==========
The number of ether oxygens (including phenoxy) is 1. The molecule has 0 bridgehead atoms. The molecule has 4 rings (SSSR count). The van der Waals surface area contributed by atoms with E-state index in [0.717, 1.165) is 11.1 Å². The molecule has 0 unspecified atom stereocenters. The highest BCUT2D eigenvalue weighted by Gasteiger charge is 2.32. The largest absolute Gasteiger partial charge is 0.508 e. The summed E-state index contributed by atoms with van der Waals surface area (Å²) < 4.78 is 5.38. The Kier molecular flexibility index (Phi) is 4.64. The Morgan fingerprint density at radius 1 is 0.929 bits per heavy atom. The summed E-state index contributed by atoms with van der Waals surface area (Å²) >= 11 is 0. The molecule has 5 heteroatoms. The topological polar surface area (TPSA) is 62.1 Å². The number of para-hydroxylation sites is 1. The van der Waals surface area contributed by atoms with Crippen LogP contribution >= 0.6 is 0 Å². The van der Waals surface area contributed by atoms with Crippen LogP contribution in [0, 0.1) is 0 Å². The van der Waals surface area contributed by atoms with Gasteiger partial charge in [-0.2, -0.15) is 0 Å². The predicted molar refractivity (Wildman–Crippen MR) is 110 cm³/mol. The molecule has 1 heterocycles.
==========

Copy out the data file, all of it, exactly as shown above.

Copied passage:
The number of ether oxygens (including phenoxy) is 1. The molecule has 0 bridgehead atoms. The molecule has 4 rings (SSSR count). The van der Waals surface area contributed by atoms with E-state index in [0.717, 1.165) is 11.1 Å². The molecule has 0 unspecified atom stereocenters. The highest BCUT2D eigenvalue weighted by Gasteiger charge is 2.32. The largest absolute Gasteiger partial charge is 0.508 e. The summed E-state index contributed by atoms with van der Waals surface area (Å²) < 4.78 is 5.38. The Kier molecular flexibility index (Phi) is 4.64. The Morgan fingerprint density at radius 1 is 0.929 bits per heavy atom. The summed E-state index contributed by atoms with van der Waals surface area (Å²) >= 11 is 0. The molecule has 5 heteroatoms. The topological polar surface area (TPSA) is 62.1 Å². The number of para-hydroxylation sites is 1. The van der Waals surface area contributed by atoms with Crippen LogP contribution >= 0.6 is 0 Å². The van der Waals surface area contributed by atoms with Crippen LogP contribution in [0, 0.1) is 0 Å². The van der Waals surface area contributed by atoms with Gasteiger partial charge in [-0.2, -0.15) is 0 Å². The predicted molar refractivity (Wildman–Crippen MR) is 110 cm³/mol. The molecule has 1 heterocycles.